Old Stuff. I have some old stuff in my home. And I’m not just talking about me and my DSH.
I was debating how to refer to this stuff. It’s not antique because I don’t think any of it’s over 100 years old, and I didn’t want to refer to stuff as vintage or retro because, apparently, there is a lot of debate over the proper use of these terms.
So, let’s just say I have old stuff.
The old stuff I like the best is old kitchen stuff.
I have my DSH’s Grandma’s canning pot. It still has a little tag stuck on the lid with her name printed on it. I don’t really own it. My mother-in-law lent it to me (years ago), and it came with a chinois. I use these items to can and preserve jams and jellies and other things, too. By the time I met my DSH’s grandma, she was very old and lived in a nursing home and had dementia. She died right before Thanksgiving in 1987. Every time I use her things, I think about her canning items from her garden for her family many decades ago and long before I was even born. And that makes this stuff very old. I talked about it in my Silver and Gold post (here).
I have other old kitchen stuff. Cast iron skillets. Enamelware. Corning Ware. Harvest gold and avocado green Tupperware.
I recently acquired some “new” old kitchen stuff that belonged to my paternal Grandmother. I talked about her doll / lamp thingy in my post Is It A Doll Or Is It A . . . ? (here).
One of the things I received was a chinois (it is sometimes called a china cap). It is basically a conical sieve that you can use to strain custards, soups, and purees. I use it to strain tomatoes and apples and other seeded fruits when making sauces, apple butter, jams, and jellies. Since I already have one of these nifty things, I passed it along to my friend, Laura, who also does some canning and preserving.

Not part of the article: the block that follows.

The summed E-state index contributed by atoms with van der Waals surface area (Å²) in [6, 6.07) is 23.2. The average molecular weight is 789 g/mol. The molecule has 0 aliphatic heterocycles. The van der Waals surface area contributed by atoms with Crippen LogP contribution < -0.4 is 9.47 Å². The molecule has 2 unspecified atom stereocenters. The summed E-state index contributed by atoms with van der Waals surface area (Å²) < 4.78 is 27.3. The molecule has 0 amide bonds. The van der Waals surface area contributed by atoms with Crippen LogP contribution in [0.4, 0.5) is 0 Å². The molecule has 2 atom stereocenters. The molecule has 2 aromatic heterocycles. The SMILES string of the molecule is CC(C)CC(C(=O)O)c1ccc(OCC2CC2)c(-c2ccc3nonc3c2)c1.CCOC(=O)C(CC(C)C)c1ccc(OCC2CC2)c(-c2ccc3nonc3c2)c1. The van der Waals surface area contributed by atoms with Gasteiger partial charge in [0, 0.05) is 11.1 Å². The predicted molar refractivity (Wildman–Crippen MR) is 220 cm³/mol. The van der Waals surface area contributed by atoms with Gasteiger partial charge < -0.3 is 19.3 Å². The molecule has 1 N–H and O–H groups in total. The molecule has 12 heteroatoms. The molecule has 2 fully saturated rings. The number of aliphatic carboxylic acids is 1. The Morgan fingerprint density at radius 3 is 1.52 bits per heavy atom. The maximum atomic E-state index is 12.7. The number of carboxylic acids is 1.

Another thing I received was my grandmother’s old coffee percolator. I remember watching her fill it with water and coffee and set over the burner on the stove. I would watch it until the liquid bubbled up into the glass knob on top. You knew when it was done by the color of the liquid and the aromatic smell of the freshly brewed coffee. My sister, Diane, will add this to her collection of my grandmother’s old stuff.
When I visited Diane a few weeks ago, and was telling her about these newfound treasures from my grandmother, she showed me this rather unique egg beater that also came from my grandmother. I cannot imagine being able to beat more than one or two eggs in this thing, but the recipe book that came with it is fun. It includes a recipe for a holiday alcoholic drink called a Tom and Jerry (warmed rum with beaten egg added to the top and dusted with nutmeg). My mother used to make this concoction at the holidays and serve it out of a Santa punch bowl with Santa mugs. One of these drinks and Santa would have had serious trouble steering the sleigh.
My sister and I reminisced about the various things we remember when visiting our grandmother as children and as young women and mothers.
I have some of my grandmother’s aprons hanging in my laundry room which is right off my kitchen. I think of her several times a day when I see them hanging there. She always wore an apron in the kitchen, and so do I. I do it because I am a messy cook, but she was always impeccably dressed and groomed, and I’m sure she used the apron to protect her nice clothes.
I mentioned to my sister that my friend, Laura, had recently acquired her late mother-in-law’s entire collection of recipe cards. Most were written in her own handwriting and included recipes from the family that had been passed down for generations. It gave me goose bumps.
That is when she pulled out this recipe box. It is my grandmother’s recipe box. It includes many recipes written in her handwriting including the recipes for the cookies that she made for us when we were little kids.
Yes, I got more goose bumps. I look forward to using her recipes to make cookies for my family and maybe even for my own grandchildren someday.
How awesome is that?